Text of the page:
Child influence on dietary behaviors in low-income families

UNCG Author/Contributor (non-UNCG co-authors, if there are any, appear on document)
Amber Haroldson (Creator)
The University of North Carolina at Greensboro (UNCG )
Web Site:
Lauren Haldeman

Abstract: Literature suggests that in certain populations, such as Hispanic families, children may have strong influence on dietary behaviors for the entire family. Additionally, a family environment where parents are more often compliant to their child's requests for less nutritious foods may be related to increased obesity prevalence rates (Flegal, Ogden, & Carroll, 2004). The purposes of this project were to examine child influence on dietary behaviors in low-income families, assess how child influence may differ between Hispanic and non-Hispanic families, and investigate the association between child influence and child overweight and obesity. A cross-sectional community-based design was utilized. Data collection methods included surveys, at-home interviews, and grocery store observations. It was first established that the majority of parents found their early adolescent child to have a substantial influence on family dietary and physical activity behaviors. Investigating this idea more in depth, it was found that children tended to request of their mothers to purchase or provide foods that were lower in nutritional content, but mothers tended to be more compliant when these requests involved foods with higher nutritional content. The number of child food requests was important as a statistically significant positive association between child food requests and maternal compliance was found. Maternal compliance, however, was found to have a significant association with child BMI. Although statistically significant differences between Hispanic and non-Hispanic participants were not identified, areas worthy of further research were identified. These results can be used in future development of nutrition interventions targeted to low-income families.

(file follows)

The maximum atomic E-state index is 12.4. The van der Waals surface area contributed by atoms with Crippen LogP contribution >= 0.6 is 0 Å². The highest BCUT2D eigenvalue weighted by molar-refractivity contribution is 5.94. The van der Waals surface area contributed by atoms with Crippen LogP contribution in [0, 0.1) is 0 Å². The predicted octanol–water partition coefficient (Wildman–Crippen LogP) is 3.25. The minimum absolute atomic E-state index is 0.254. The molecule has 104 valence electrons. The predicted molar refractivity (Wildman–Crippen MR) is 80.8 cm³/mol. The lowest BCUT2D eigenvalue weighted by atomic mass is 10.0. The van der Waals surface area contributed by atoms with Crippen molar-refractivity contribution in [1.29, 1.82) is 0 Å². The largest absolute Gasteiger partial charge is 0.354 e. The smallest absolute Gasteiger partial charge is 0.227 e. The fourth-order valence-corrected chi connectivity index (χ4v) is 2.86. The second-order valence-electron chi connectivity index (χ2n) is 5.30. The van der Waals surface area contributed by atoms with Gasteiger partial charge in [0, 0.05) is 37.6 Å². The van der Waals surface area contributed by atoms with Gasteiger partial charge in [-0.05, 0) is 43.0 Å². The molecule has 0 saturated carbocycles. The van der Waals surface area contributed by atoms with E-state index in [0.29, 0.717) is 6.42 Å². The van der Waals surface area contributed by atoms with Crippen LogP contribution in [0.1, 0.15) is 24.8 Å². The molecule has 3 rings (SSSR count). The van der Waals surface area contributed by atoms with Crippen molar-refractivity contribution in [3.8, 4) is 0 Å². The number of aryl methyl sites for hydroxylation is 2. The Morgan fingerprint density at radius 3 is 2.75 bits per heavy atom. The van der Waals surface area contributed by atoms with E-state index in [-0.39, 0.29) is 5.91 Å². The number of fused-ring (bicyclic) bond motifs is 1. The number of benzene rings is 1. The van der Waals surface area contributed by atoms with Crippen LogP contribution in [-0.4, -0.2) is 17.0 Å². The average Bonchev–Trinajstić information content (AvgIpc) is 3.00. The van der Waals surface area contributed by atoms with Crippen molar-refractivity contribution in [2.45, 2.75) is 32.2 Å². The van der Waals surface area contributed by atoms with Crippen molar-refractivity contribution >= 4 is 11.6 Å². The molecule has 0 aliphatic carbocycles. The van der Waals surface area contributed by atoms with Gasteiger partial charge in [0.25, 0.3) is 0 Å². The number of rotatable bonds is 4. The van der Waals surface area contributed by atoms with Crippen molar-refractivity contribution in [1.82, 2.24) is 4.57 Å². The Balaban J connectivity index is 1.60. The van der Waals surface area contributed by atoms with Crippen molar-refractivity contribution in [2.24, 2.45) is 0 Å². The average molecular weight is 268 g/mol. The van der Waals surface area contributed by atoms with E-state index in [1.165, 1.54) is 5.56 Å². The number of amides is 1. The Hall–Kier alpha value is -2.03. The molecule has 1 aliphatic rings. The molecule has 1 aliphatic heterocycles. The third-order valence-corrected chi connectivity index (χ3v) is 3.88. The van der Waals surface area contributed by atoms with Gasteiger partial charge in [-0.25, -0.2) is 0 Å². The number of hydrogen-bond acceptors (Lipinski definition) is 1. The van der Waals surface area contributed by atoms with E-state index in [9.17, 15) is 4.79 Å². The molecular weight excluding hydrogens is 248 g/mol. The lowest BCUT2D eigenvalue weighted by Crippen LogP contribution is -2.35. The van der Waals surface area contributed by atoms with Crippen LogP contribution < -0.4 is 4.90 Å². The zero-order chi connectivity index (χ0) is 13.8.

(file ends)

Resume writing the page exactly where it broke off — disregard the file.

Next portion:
Additional Information

Language: English
Date: 2013
Children, Family, Influence, Nutrition
Parent and child $x Psychological aspects
Poor $x Nutrition $z North Carolina
Diet $x Social aspects $z North Carolina

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